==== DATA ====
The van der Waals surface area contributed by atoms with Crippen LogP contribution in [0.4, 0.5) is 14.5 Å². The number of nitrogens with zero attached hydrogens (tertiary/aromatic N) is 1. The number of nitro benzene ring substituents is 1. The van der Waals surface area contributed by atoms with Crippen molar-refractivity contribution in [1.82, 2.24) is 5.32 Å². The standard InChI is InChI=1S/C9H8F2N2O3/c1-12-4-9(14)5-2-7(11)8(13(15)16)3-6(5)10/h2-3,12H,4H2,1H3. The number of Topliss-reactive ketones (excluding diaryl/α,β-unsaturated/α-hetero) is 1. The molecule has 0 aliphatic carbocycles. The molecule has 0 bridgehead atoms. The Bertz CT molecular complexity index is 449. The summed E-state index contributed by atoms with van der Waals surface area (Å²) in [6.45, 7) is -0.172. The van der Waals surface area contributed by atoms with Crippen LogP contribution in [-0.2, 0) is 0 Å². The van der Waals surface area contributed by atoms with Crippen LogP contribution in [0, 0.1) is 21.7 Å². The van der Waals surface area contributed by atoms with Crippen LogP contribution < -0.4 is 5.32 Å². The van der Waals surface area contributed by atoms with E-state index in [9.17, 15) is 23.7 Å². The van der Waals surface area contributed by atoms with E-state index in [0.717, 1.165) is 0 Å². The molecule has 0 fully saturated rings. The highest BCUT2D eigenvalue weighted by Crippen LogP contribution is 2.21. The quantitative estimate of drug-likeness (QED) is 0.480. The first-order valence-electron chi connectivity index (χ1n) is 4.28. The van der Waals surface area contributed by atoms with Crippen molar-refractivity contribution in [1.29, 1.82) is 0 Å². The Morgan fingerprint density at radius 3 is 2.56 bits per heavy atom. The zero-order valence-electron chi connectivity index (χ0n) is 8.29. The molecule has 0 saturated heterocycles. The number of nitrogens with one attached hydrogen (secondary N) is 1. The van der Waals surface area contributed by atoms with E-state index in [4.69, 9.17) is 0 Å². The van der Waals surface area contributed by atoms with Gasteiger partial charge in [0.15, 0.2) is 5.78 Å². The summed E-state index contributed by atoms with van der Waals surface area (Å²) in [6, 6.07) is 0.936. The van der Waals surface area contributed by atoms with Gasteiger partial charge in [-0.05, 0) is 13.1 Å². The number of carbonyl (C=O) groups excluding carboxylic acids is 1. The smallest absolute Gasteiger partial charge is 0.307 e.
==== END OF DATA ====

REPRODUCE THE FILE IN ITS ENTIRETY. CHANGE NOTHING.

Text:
The van der Waals surface area contributed by atoms with Crippen LogP contribution in [0.4, 0.5) is 14.5 Å². The number of nitrogens with zero attached hydrogens (tertiary/aromatic N) is 1. The number of nitro benzene ring substituents is 1. The van der Waals surface area contributed by atoms with Crippen molar-refractivity contribution in [1.82, 2.24) is 5.32 Å². The standard InChI is InChI=1S/C9H8F2N2O3/c1-12-4-9(14)5-2-7(11)8(13(15)16)3-6(5)10/h2-3,12H,4H2,1H3. The number of Topliss-reactive ketones (excluding diaryl/α,β-unsaturated/α-hetero) is 1. The molecule has 0 aliphatic carbocycles. The molecule has 0 bridgehead atoms. The Bertz CT molecular complexity index is 449. The summed E-state index contributed by atoms with van der Waals surface area (Å²) in [6.45, 7) is -0.172. The van der Waals surface area contributed by atoms with Crippen LogP contribution in [-0.2, 0) is 0 Å². The van der Waals surface area contributed by atoms with Crippen LogP contribution in [0, 0.1) is 21.7 Å². The van der Waals surface area contributed by atoms with Crippen LogP contribution < -0.4 is 5.32 Å². The van der Waals surface area contributed by atoms with E-state index in [9.17, 15) is 23.7 Å². The van der Waals surface area contributed by atoms with E-state index in [0.717, 1.165) is 0 Å². The molecule has 0 fully saturated rings. The highest BCUT2D eigenvalue weighted by Crippen LogP contribution is 2.21. The quantitative estimate of drug-likeness (QED) is 0.480. The first-order valence-electron chi connectivity index (χ1n) is 4.28. The van der Waals surface area contributed by atoms with Crippen molar-refractivity contribution in [1.29, 1.82) is 0 Å². The Morgan fingerprint density at radius 3 is 2.56 bits per heavy atom. The zero-order valence-electron chi connectivity index (χ0n) is 8.29. The molecule has 0 saturated heterocycles. The number of nitrogens with one attached hydrogen (secondary N) is 1. The van der Waals surface area contributed by atoms with E-state index in [4.69, 9.17) is 0 Å². The van der Waals surface area contributed by atoms with Gasteiger partial charge in [0.15, 0.2) is 5.78 Å². The summed E-state index contributed by atoms with van der Waals surface area (Å²) in [6, 6.07) is 0.936. The van der Waals surface area contributed by atoms with Gasteiger partial charge in [-0.05, 0) is 13.1 Å². The number of carbonyl (C=O) groups excluding carboxylic acids is 1. The smallest absolute Gasteiger partial charge is 0.307 e.